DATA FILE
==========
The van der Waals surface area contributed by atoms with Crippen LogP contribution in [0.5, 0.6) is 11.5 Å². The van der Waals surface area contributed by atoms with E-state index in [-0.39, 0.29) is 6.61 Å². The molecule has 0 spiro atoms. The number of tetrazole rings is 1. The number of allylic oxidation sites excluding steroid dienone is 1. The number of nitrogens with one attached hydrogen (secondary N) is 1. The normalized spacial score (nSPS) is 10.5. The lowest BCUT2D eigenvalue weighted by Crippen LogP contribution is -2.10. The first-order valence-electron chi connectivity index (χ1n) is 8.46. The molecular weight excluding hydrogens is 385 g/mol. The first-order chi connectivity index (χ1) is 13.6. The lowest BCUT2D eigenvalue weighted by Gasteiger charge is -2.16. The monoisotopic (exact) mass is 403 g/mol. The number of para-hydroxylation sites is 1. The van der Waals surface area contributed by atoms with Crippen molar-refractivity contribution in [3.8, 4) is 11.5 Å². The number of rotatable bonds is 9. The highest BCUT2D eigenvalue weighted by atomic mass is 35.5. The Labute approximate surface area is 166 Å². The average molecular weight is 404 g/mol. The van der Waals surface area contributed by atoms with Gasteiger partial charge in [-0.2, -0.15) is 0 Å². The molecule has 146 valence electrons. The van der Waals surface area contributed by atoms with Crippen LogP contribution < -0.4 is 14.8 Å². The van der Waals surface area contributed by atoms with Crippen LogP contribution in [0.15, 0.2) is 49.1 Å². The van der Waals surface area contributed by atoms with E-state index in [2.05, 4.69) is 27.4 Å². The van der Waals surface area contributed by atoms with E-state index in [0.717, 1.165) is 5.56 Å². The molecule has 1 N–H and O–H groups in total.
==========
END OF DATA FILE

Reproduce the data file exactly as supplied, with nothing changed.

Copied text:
The van der Waals surface area contributed by atoms with Crippen LogP contribution in [0.5, 0.6) is 11.5 Å². The van der Waals surface area contributed by atoms with E-state index in [-0.39, 0.29) is 6.61 Å². The molecule has 0 spiro atoms. The number of tetrazole rings is 1. The number of allylic oxidation sites excluding steroid dienone is 1. The number of nitrogens with one attached hydrogen (secondary N) is 1. The normalized spacial score (nSPS) is 10.5. The lowest BCUT2D eigenvalue weighted by Crippen LogP contribution is -2.10. The first-order valence-electron chi connectivity index (χ1n) is 8.46. The molecular weight excluding hydrogens is 385 g/mol. The first-order chi connectivity index (χ1) is 13.6. The lowest BCUT2D eigenvalue weighted by Gasteiger charge is -2.16. The monoisotopic (exact) mass is 403 g/mol. The number of para-hydroxylation sites is 1. The van der Waals surface area contributed by atoms with Crippen molar-refractivity contribution in [3.8, 4) is 11.5 Å². The number of rotatable bonds is 9. The highest BCUT2D eigenvalue weighted by atomic mass is 35.5. The Labute approximate surface area is 166 Å². The average molecular weight is 404 g/mol. The van der Waals surface area contributed by atoms with Gasteiger partial charge in [-0.2, -0.15) is 0 Å². The molecule has 146 valence electrons. The van der Waals surface area contributed by atoms with Crippen LogP contribution < -0.4 is 14.8 Å². The van der Waals surface area contributed by atoms with Crippen LogP contribution in [0.15, 0.2) is 49.1 Å². The van der Waals surface area contributed by atoms with E-state index in [2.05, 4.69) is 27.4 Å². The van der Waals surface area contributed by atoms with E-state index in [0.717, 1.165) is 5.56 Å². The molecule has 1 N–H and O–H groups in total.